I forget every detail involved....I wasn't so much concerned with how it worked as to whether it worked....lap times don't lie.
 

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Discussion Starter · #13 ·
So, I have looked for an R1 2007 M/C, and I didn't want to pay £100+ pounds for one. So instead, after a couple of pints this afternoon and some unrelated searching, I have bought a new Brembo RCS 19 x 18 x 20 radial M/C and lever for £200. http://www.ebay.co.uk/itm/BREMBO-19...DER-110-A263-10-110A26310-18-20-/121810926512 Don't ask why, I couldn't tell you. All I can do is report back my findings. I expect it will be way too harsh, and I'll end up selling for a 16 x "xx", but you don't learn if you don't try I guess. Sometimes I hate my drunk self....
 

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As a general rule:

Bigger master = less braking force but a stiffer feeling lever

Smaller master = more braking force but a softer feeling lever


My front master is off an R1, and works very well, as it's not too big a step up. Stock is 14mm conventional, and R1 is a 16mm radial. Because of the way the radial master works, it does even out a bit of the difference in bore size in regards to feel.

I've also swapped my rear master, as I didn't like the wooden feel of the stock. I put a 1/2" rear master from a Kawasaki KX250, and I get a lot less feel, but it's actually useful now.
 

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When I was looking for alternative controls for my sporty, I found a set of joker machines for a really great price, except instead of 9/16" (about 14mm) MC for a single disk setup, it has 11/16 (about 17.5mm) MC for dual disk.
I installed it with new pads (EBC Sintered), new stainless lines, and a new rotor. I did the same in the rear, except stock MC. Both use the stock calipers. The lever is very hard, not spongy. I can't pull it back to the bar, and it stops the bike, but I absolutely can't lock the front. There just isn't enough force to do it. The brakes on my speed four with the stock MC is super touchy. Especially compared to my experience with Harleys, and going from a 14mm to a 15.8mm probably doesn't reduce the forces as significantly as my swap did. And if the R1 MC is radial, the improve lever force from the relocated pivot point probably more than makes up for it.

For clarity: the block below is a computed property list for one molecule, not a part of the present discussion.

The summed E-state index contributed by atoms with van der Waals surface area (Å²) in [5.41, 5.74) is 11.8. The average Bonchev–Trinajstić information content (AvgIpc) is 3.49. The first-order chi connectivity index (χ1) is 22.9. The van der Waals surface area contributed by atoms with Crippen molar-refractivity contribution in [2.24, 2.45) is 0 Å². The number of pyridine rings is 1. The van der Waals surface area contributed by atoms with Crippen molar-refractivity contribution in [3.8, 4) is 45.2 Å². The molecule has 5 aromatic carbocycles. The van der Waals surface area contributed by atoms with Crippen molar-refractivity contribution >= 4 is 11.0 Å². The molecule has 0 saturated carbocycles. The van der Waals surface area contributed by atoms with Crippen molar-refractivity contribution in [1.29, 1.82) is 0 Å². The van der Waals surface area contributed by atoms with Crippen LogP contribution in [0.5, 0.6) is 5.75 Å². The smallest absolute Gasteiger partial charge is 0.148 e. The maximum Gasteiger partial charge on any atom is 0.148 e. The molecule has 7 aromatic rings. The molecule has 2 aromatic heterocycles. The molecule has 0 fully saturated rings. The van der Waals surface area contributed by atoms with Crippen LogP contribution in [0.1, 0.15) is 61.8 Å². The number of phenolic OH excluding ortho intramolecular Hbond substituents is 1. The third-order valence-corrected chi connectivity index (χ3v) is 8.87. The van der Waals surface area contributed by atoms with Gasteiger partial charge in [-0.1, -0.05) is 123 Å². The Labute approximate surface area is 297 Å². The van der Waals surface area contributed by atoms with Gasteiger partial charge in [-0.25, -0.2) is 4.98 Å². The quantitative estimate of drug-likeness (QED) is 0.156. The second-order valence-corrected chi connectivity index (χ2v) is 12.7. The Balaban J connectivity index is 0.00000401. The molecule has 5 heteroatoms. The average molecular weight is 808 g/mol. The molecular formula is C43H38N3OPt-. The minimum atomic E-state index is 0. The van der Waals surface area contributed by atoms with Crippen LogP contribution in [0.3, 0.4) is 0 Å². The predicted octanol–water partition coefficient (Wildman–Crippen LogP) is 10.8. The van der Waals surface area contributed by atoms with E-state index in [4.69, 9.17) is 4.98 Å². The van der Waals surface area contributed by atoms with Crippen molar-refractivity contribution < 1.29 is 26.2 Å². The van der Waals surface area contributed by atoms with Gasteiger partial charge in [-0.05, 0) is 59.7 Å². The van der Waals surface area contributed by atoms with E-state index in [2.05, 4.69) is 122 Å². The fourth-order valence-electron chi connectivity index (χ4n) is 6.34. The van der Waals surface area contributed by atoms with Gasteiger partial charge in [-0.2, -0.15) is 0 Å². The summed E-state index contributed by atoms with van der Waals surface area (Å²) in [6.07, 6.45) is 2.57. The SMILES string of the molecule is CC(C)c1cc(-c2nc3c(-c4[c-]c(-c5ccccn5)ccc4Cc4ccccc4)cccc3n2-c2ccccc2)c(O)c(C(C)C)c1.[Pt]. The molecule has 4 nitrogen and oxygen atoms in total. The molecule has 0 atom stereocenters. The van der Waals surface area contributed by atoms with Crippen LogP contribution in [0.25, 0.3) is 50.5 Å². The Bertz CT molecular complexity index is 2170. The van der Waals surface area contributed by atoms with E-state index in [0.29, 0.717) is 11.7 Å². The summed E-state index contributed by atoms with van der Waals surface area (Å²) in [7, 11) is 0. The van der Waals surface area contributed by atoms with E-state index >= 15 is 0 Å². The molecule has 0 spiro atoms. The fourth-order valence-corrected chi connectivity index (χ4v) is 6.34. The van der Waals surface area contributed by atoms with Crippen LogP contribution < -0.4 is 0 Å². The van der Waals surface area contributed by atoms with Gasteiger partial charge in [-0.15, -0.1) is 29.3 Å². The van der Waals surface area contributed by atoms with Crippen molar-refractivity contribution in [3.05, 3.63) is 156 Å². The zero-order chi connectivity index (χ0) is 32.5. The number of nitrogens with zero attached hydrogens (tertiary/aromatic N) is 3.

Obviously, installed my setup and I still run it, it works. I'm not trying to tell people what to do with their bikes, just trying to explain how things work so people can make informed decisions.
 

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I've checked the part numbers the Speed Four and the Speed Triple (my model at least) and they're the same calipers. Speed Triples with these calipers tend to get similar issues as you're describing so it might be worth having a look over on that bit of the forum to see what else people have tried if you haven't already. I think Sprints used them too.